Add in the Poison in-spansion, and now you’ve got a betting token that straight up murders one of the agenda cards, unless someone uses an antidote (another new betting token) to save them. Even if they do, that’s two of the three spots on the card filled up with things that earn no points, all because of your nastiness! That feels great, and a bit stronger than the 0-point bluff, but it takes up time, and takes up turns. There isn’t a lot of wiggle room in this game, especially in the ribcage-crushing corset of the 4 player game. Even in the relatively roomy three player game, or the five player game, where several new cards are introduced, there often just don’t seem to be enough open agendas to bet on, and you can’t afford to waste a single turn. When you’re forced to play a card whose ability is no longer useful for you, it’s agonizing. What’s worse, most of the available Agendas play rather poorly with each other, if not toward diametrically opposite ends. This means that spending early actions on an oh-so-clever scheme is likely to result in you having no horses in the race, so to speak, and you won’t feel so clever when you end up earning zero points. Perhaps hanging around towards the end might be safer, but since even the last card can swap two tokens, move a card from the council to exile, or otherwise completely spoil everything for everybody, you’ll end up feeling like a fool because you should have KNOWN he was holding onto the Nurse all along.
In fact, maybe nobody scores any points at all! I’ve seen it happen (especially in the poison expansion), perhaps a bit more often than I’d like. The game works reasonably at all player counts, but 3 and 5 seem best to me. The two-player drafting variant seems to lend a bit too much control to the players, and the 4 player game seems like there’s not quite enough space, leading to occasionally painful rounds where players feel like they didn’t have an opportunity to do anything for themselves, but could only meddle in the plans of others. Following the full-game rules and playing one round per player does seem to even that out, and help to correct for the substantial last-player advantage).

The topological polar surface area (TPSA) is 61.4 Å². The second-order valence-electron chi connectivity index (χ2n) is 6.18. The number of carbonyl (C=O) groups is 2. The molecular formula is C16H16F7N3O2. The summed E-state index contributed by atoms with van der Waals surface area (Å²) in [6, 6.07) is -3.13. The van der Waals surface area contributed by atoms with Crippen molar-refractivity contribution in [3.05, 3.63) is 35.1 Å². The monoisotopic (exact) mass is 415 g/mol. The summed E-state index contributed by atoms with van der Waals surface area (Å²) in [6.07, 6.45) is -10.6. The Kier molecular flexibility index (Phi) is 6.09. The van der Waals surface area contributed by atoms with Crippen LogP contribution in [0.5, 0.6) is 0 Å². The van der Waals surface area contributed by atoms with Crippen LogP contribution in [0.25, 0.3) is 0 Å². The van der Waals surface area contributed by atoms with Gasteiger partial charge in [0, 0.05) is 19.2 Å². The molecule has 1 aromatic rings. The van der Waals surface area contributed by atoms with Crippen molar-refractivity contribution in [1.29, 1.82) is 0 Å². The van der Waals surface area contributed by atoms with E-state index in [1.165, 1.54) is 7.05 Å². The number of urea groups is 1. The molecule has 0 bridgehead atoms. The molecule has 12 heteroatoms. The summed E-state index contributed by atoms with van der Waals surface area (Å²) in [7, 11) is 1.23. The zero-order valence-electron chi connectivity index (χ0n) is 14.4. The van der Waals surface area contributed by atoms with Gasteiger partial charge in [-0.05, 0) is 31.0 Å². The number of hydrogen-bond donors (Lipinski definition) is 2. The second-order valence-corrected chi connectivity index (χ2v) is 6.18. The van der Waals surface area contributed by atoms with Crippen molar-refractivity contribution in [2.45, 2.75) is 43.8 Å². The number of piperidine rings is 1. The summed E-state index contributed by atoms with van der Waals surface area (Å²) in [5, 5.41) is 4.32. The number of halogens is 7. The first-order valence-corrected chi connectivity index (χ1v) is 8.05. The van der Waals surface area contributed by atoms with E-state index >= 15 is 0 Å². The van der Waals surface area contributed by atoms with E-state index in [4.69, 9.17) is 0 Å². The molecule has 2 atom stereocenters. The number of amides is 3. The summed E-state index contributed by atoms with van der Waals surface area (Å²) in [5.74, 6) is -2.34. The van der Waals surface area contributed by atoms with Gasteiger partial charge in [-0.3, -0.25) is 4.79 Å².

CoV is a game where dreams are built up and shattered over the course of 15 minutes, and you always feel like if you had done something differently, you might have been able to make it work. If you’d just accounted for that Nurse, you might have been okay…
The upcoming Corruption expansion (a review copy of which was sent to me by Crash Games) throws that out the window. You dream bigger, but fall harder, and don’t always feel like you could have weaseled your way out… but you aren’t waiting to see how things play out. You’re a professional plan-ruiner, and there are so many plans to ruin.
This expansion adds a deck of 21 Corruption cards that can be played on your turn in addition to a character card and a token. These abilities, all unique, are quite a dash of spice to the game, each card doing something novel and interesting. Some cards are instantaneous abilities like those on the base game’s character cards. Some cards permanently add additional betting spots to agendas. Some cards lurk facedown until scoring, when they move characters, swap chips, or negate bets altogether, so you can watch your friends’ smug faces contort in misery as Juliet abruptly decides to move away, denying both Romeo and Juliet their precious points. (An evil laugh is required here. MWAHAHA.) When the circumstances are right, each card feels very powerful, very useful, and very very secret.